A misaligned caster angle can also lead to uneven tire wear, premature tire failure, and costly repairs.
Generally, road cars have no caster adjustments because misadjusted caster can lead to accidents. If your caster angle is out of specification, a defective component in the suspension system likely needs replacing. You can purchase aftermarket offset bushings and adjustable caster arms, but these are for off-road use only under the careful guidance of a qualified technician.
Toe is the angle front or rear tires point when viewed from above. Two toe angles exist:
Toe-in: The front of the tires pointing toward each other
Toe-out: The front of the tires pointing away from each other
Each vehicle has its own setting for the toe, as some require a slight toe-in and others require a slight toe-out angle. A general rule of thumb is front-wheel-drive (FWD) vehicles typically have a slight toe-out and rear-wheel-drive (RWD) vehicles typically have a slight toe-in.
When your vehicle’s toe adjustment is out of specification, this can cause a wide range of issues, including uneven and excessive tire wear, vibrations, decreased fuel economy, reduced handling, pulling to one side or another, and more.
The toe is one of the most common adjustments in an alignment because it’s the most susceptible to wear and tear over time. Often, you’ll hear mechanics say they are doing a “toe-and-go” alignment, which is an alignment that only needs a toe adjustment and takes just minutes to complete.
Mechanics adjust the toe by loosening the lock nut on the inner tie rod ends — the rod that connects the front hub to the steering system — and rotating the inner tie rod end until the wheel is within specification. The mechanic then tightens the lock nut, verifies it’s still within specification, then moves to the next wheel.
On the rear wheels, the vehicle will have toe bars connecting the rear hub to the frame. On these bars are bolts with eccentric washers — washers with off-centre holes. The mechanic will loosen the nuts and rotate these bolts and washers until the rear toe is within specification.
If the mechanic cannot get the front or rear toe into the manufacturer’s specification, this means there are damaged suspension parts that need replacing.
A proper wheel alignment improves handling, ride quality, fuel efficiency, and tire life. If your wheels are misaligned, it can, at minimum, result in you having to buy new tires quicker than you’d like and may lead to ride harshness and vibration. At worst, a bad alignment can create a serious safety hazard, as you can drift into other lanes and have difficulty controlling the vehicle.
If your car pulls to one side, your steering wheel is off-centre, or you notice uneven tread wear on your tires, it is likely time for a wheel alignment. Other signs your vehicle needs an alignment include a vibrating steering wheel or a noisy suspension system.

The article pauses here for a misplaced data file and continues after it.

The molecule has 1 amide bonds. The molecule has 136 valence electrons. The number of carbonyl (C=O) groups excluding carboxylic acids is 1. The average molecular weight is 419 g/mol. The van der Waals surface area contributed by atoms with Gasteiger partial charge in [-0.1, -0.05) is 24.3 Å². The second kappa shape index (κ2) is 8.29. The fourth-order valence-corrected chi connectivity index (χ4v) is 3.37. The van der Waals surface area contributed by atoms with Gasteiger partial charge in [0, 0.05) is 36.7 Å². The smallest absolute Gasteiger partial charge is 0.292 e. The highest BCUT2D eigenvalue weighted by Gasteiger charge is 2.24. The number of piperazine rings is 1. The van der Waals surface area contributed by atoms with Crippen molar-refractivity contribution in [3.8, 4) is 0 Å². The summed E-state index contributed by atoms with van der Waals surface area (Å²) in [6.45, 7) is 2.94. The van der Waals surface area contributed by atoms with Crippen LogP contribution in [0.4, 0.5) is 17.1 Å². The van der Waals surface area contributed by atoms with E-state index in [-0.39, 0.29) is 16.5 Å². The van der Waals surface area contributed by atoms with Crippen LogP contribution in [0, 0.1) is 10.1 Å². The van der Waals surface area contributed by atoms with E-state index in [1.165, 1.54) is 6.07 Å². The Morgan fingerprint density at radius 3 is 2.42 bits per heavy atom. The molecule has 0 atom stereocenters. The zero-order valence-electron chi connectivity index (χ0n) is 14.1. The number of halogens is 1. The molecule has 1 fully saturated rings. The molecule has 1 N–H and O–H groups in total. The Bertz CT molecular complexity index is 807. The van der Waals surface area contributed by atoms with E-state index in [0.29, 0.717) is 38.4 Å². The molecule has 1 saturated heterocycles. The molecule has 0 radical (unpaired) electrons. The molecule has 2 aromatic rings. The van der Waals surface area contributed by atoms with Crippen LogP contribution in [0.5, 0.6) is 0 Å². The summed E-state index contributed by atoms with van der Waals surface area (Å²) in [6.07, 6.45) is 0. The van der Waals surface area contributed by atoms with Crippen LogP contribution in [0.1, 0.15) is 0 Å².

Most professionals recommend having your wheel alignment checked at least once a year or if you experience any alignment-related issues, such as vibrations, pulling to one side, uneven tire wear, and more. Many shops will perform an alignment check for free or very inexpensively.
It’s also a good idea to get a wheel alignment when you replace your tires or have it checked if you hit a curb or go over a pothole too fast.
While a wheel alignment is relatively simple for a mechanic with all the required tools and an alignment machine, it is still a complex process. Theoretically, you can do your own alignment, but it’s not recommended because one incorrect adjustment can cause safety issues with your vehicle.
Instead, always have a professional inspect and align your wheels to ensure optimal performance and safety.
Wheel alignment prices can vary by the make and model of your car and your location. A standard wheel alignment typically costs $50 to $100, but some specialty shops may charge more.
Some performance and luxury vehicles require additional steps, such as installing weights to pre-load the suspension. This generally comes at an extra cost and can push the price closer to the $200 to $300 range.
Wheel alignments are a key part of vehicle maintenance, and when you purchase a used vehicle from Clutch, you can rest assured the alignment has been checked and adjusted as needed. Every Clutch vehicle goes through a 210-point inspection and reconditioning process, which includes checking and adjusting the alignment.
Plus, all our vehicles include a 90-day or 6,000-km warranty and a 10-day or 750-km test-own period. If you don’t love your new Clutch vehicle within these 10 days, you can exchange it for a different one or return it for a full refund.
Check out our large inventory of quality pre-owned vehicles today and find the perfect ride for you. You can complete the purchase process, secure financing, and even get a firm offer for your trade-in vehicle 100% online. There’s no need to ever set foot in the dealership. And we’ll even deliver the vehicle to you. It doesn’t get much easier than that.